Galaxy talk McBride

Arena, Donovan, others discuss Brian's career

Brian McBride has touched a lot of people over the years
through his play on the field and his character off of it. As the legendary
American striker announced his retirement Friday at Toyota Park, it seemed
fitting to have the Los Angeles Galaxy in town, with their roster full of
players and coaches that have had the opportunity to play next to or manage the
target striker throughout his decorated 16-year professional career.

The Galaxy bill the likes of some of U.S. Soccer’s past and
present stalwarts – names like Donovan, Arena, Jones, Lewis, and Buddle – all
who were gracious in giving their memories and thoughts on the legacy McBride
will leave when he hangs up his boots at the end of the year.

“He’s a person that we all admire on the field and off,” said
former U.S. National Team and current Galaxy head coach Bruce Arena. “He’s had
a fabulous career as a player and he’s been great away from the field in every
team he’s been involved with. Brian’s the true definition of a team player
although obviously his individual play speaks for itself. He was truly a great
leader and a guy that always put his team first.”

McBride was perhaps the most impactful player to play under
Arena during his eight-year stint in charge of the national team. Their careers
sort of rose together as the former D.C. United boss took the job following the
United States’ embarrassing exit from the 1998 FIFA World Cup in France.

Seventy-two of McBride’s 95 national team caps and 24 of his
30 goals came during Arena’s tenure. He was the leading scorer at the 2002
CONCACAF Gold Cup, helping the Americans win the tournament for the first time
since 1991 and showing a sign of things to come as he helped the U.S. to the
quarterfinals of that year’s World Cup in South Korea, scoring the winning
goals in victories over Portugal and Mexico.

Having written the book as the quintessential American
target forward, McBride created a role that no American forward since has truly
been able to fill.

“He was unique in that he was a box player,” continued Arena.
“He was a guy on the U.S. team that every team will always have to defend. He’s
an absolute warrior – someone you’d always want leading the line for your team.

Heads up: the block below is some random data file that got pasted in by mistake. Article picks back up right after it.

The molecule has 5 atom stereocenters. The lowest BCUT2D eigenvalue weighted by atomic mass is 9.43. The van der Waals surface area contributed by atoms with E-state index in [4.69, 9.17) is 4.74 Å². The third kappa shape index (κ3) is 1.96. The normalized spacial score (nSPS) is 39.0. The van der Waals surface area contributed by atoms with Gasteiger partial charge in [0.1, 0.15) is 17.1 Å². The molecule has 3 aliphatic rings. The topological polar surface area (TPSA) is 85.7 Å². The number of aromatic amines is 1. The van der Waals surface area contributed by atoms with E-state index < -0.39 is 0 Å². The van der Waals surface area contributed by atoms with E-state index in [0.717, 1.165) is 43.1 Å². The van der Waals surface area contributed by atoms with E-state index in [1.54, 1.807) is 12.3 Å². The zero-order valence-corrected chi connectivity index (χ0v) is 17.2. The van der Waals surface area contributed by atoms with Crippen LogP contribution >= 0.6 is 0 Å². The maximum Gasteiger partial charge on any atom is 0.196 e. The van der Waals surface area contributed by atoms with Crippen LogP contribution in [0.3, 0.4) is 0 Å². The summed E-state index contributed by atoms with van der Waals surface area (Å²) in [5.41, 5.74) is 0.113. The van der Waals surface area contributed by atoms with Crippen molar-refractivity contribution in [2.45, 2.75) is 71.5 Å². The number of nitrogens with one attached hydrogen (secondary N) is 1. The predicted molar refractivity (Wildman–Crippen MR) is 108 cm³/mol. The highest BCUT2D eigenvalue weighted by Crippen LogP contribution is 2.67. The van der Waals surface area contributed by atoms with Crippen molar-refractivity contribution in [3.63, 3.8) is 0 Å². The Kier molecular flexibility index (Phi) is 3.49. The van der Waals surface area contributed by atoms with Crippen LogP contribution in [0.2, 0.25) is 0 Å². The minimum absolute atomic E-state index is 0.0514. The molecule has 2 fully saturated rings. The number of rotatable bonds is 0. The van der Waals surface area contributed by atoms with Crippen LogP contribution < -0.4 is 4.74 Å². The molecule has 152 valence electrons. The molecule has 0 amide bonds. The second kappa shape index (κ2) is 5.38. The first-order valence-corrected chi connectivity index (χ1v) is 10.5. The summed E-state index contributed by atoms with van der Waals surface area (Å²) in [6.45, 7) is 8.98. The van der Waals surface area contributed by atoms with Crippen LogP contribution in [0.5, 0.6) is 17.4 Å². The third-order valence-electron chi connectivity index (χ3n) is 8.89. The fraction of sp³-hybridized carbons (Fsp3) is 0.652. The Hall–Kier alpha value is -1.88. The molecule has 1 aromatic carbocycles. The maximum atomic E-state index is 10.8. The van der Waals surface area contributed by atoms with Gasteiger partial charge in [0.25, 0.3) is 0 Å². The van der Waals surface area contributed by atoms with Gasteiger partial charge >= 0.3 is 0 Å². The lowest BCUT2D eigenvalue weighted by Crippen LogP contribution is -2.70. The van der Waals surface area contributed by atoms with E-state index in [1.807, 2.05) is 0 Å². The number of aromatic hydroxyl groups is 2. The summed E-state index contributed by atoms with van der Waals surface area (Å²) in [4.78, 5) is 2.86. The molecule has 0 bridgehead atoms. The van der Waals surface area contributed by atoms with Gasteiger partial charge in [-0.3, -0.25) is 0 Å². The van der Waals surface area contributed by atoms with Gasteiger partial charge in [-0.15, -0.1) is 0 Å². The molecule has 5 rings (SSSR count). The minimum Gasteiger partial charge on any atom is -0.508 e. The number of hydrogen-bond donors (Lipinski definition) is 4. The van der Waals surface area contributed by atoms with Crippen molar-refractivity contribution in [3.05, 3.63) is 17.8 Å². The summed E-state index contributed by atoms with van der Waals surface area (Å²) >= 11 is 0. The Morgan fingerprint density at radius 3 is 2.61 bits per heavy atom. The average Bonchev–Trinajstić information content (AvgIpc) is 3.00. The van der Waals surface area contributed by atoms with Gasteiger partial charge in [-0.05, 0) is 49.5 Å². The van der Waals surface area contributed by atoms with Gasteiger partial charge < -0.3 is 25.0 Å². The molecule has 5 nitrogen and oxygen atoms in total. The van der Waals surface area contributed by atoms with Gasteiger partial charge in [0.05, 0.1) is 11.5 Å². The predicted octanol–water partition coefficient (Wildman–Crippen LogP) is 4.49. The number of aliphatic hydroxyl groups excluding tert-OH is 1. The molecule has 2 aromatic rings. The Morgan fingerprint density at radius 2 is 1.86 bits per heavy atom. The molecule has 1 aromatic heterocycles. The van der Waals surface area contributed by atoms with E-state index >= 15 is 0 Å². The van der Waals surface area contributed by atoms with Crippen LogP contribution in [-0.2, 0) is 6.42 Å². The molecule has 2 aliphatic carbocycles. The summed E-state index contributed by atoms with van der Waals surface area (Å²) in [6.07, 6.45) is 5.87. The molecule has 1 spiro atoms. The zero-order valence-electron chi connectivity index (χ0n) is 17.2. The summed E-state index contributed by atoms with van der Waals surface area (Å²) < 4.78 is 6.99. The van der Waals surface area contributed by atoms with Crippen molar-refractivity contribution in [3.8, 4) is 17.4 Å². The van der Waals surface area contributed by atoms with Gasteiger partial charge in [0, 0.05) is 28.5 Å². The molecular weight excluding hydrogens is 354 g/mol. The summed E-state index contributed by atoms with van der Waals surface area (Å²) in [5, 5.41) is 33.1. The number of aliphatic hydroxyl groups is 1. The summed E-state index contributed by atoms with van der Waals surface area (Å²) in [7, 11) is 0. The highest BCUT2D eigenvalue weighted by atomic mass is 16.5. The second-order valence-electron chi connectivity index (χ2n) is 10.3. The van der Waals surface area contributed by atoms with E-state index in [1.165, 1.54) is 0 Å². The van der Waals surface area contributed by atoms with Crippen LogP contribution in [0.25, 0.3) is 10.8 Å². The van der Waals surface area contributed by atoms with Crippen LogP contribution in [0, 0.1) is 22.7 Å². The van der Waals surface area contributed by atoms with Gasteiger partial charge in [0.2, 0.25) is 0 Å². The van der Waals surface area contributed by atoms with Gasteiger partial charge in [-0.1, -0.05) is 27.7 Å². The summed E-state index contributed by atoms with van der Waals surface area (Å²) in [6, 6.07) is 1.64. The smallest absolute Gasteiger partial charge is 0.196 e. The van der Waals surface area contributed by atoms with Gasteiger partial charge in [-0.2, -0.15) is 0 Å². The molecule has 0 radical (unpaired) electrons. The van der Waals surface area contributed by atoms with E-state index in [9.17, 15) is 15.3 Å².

My fondest memories of him are the great goal he scored against Portugal in
2002 and also the effort he put in against Italy in 2006 where he was injured
in the first half, took stitches at half time and just had a courageous
performance in helping us attain a point against the eventual World Champions.
Brian did whatever was necessary for his team to succeed and that’s how I’ll
always remember him.”

Having played 164 times for the U.S. Men’s National Team,
current LA Galaxy assistant coach Cobi Jones appeared 54 times with McBride at
the international level. Almost 10 years ago to the day, September 3, 2000, the
two linked up for the winning goal in the American’s crucial 1-0 win over
Guatemala in CONCACAF World Cup qualifying, while the U.S. was playing a man
down. Jones crossed from the right-side of the 18 to an open McBride, who
sacrificed his left leg as goalkeeper Edgar Estrada sprawled on top of him. That
result helped propel the U.S. into the final round of World Cup qualifying
after struggling during the team’s first two matches.

It was plays such as that which separated McBride from other
strikers according to Jones.

“Brian’s ability as a target player in the air and on the
field were remarkable,” said the all-time U.S. appearance leader. “He was able
to hold up the ball regardless of who was marking him and was able to get to
crosses regardless of who was in the back. That’s something that was lacking in
the past in U.S. Soccer. He was also a true pioneer for Americans going
overseas, first to Germany then really making a name for himself in England
during his loans with Preston and Everton before signing with Fulham. He’s a
quality athlete and a good person overall – someone with a lot of character. I
think that’s something a lot of people will say about him.”

Click here for part two of this story